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Captain Melville, the Bushranger of Melville Caves

Posted 08/09/2017 in People

An 1855 cartoon of a bushranger robbing a traveller. Courtesy State Library of Victoria, ID MP00/00/56/21.

Francis Melville (1822-1857), bushranger, was born probably Francis McNeiss McNiel McCallum in Inverness, Scotland.

He had some schooling but about 12 became a thief. In the Perth Court of Justiciary he admitted to serving four sentences totalling twenty-two months before 3 October 1836 when at 15 he was sentenced to seven years' transportation for housebreaking. As Edward Melville (Mulvell) he served for twenty months in English gaols and was then sent to Hobart Town in the Minerva. He arrived on 29 September 1838 and in October was placed at Port Arthur in the Point Puer institution for juvenile convicts. In 1839-48 he came before the police magistrate twenty-five times. In 1841 his sentence was extended by two years for felony in February and to life for burglary in July; in September he was sent to Port Arthur for five years. Recommended in 1846 for a year's probation, he absconded and lived with the Aboriginals for a year. After recapture he was given nine months' hard labour in chains, an experience repeated in January and August 1850. 

Calling himself Captain Francis Melville and posing as a gentleman, he reached Victoria about October 1851 and by December had turned bushranger. He claimed leadership of the Mount Macedon gang that waylaid travellers in the Black Forest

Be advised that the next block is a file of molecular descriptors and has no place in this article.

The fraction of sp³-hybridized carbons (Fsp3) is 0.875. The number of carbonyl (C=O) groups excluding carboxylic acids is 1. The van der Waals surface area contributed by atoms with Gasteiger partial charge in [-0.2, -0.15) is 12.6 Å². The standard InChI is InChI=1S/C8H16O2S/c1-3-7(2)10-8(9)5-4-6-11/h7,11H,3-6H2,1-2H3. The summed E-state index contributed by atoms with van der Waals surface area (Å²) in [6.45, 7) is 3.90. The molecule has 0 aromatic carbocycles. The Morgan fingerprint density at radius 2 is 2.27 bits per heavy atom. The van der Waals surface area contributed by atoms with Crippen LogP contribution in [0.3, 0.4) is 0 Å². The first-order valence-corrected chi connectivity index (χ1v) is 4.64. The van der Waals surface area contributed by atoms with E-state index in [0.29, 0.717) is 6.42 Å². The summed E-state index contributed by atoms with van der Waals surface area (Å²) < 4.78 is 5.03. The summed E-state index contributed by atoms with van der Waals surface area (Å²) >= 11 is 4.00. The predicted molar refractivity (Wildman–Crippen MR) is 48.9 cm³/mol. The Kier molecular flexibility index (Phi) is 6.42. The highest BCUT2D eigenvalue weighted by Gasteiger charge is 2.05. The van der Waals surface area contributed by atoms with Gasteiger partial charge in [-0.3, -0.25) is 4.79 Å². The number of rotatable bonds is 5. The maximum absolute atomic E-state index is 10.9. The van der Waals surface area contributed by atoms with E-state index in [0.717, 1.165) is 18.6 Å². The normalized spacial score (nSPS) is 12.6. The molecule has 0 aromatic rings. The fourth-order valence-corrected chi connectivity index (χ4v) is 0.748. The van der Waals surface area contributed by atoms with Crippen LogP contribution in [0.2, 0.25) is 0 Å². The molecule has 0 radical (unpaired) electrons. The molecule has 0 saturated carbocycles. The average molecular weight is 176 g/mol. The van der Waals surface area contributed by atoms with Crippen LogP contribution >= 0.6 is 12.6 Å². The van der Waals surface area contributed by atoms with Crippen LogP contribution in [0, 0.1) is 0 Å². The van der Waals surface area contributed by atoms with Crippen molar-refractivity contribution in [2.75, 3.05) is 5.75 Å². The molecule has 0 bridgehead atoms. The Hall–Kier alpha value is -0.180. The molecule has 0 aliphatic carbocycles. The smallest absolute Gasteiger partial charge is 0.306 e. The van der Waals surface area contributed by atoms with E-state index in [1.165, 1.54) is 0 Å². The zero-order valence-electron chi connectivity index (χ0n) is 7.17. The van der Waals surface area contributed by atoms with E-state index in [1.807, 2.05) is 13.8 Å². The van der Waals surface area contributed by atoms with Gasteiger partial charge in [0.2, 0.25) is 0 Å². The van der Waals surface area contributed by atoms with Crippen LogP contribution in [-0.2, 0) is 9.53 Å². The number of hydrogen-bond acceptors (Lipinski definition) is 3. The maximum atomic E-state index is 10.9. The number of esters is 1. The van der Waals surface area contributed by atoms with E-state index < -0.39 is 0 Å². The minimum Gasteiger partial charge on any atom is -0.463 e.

In 1852 he held up Alfred Joyce at Norwood station and watched for travellers along the western track from the central goldfields across the Wimmera.
(source: http://adb.anu.edu.au/biography/melville-francis-4183)


Melville Caves, supposedly used by notorious bushranger Captain Melville as a hiding place as he preyed on the gold convoys of the mid 1800s.

The following article regarding Captain Melville and the incident with Alfred Joyce was printed in The Argus, Melbourne VIC on 28 Nov 1942. (Source)


CAPTAIN MELVILLE WAS A BUSHRANGER OF ENTERPRISE

He Used Other People's Horses, and Indulged in Romance to Escape from Prison

By MARGARET VANSTON

In the Mallee scrub of northern Victoria, between the old mining towns of Inglewood and Rheola (once known as Berlin), lies Mount Kooyoora, before the war a popular local picnic ground, partly because of its scenic beauties, particularly in the spring, and partly because of its associations with one of the State's most picturesque and mysterious bushrangers. Captain Melville.